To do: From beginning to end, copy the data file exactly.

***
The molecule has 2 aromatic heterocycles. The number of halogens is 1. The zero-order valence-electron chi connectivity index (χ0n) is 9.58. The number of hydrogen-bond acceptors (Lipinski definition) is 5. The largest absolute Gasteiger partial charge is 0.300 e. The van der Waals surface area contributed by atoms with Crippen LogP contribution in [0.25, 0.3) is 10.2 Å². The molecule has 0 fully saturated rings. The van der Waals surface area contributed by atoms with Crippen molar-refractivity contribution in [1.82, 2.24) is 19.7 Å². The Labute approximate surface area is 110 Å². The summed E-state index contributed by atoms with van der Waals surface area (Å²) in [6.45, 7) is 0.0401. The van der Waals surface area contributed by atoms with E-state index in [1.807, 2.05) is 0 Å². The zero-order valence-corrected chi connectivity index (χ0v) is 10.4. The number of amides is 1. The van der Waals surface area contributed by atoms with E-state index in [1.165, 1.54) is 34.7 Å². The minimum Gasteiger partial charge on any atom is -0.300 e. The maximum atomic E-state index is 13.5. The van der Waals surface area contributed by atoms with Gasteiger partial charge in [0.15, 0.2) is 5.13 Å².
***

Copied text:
The molecule has 2 aromatic heterocycles. The number of halogens is 1. The zero-order valence-electron chi connectivity index (χ0n) is 9.58. The number of hydrogen-bond acceptors (Lipinski definition) is 5. The largest absolute Gasteiger partial charge is 0.300 e. The van der Waals surface area contributed by atoms with Crippen LogP contribution in [0.25, 0.3) is 10.2 Å². The molecule has 0 fully saturated rings. The van der Waals surface area contributed by atoms with Crippen molar-refractivity contribution in [1.82, 2.24) is 19.7 Å². The Labute approximate surface area is 110 Å². The summed E-state index contributed by atoms with van der Waals surface area (Å²) in [6.45, 7) is 0.0401. The van der Waals surface area contributed by atoms with E-state index in [1.807, 2.05) is 0 Å². The zero-order valence-corrected chi connectivity index (χ0v) is 10.4. The number of amides is 1. The van der Waals surface area contributed by atoms with E-state index in [1.165, 1.54) is 34.7 Å². The minimum Gasteiger partial charge on any atom is -0.300 e. The maximum atomic E-state index is 13.5. The van der Waals surface area contributed by atoms with Gasteiger partial charge in [0.15, 0.2) is 5.13 Å².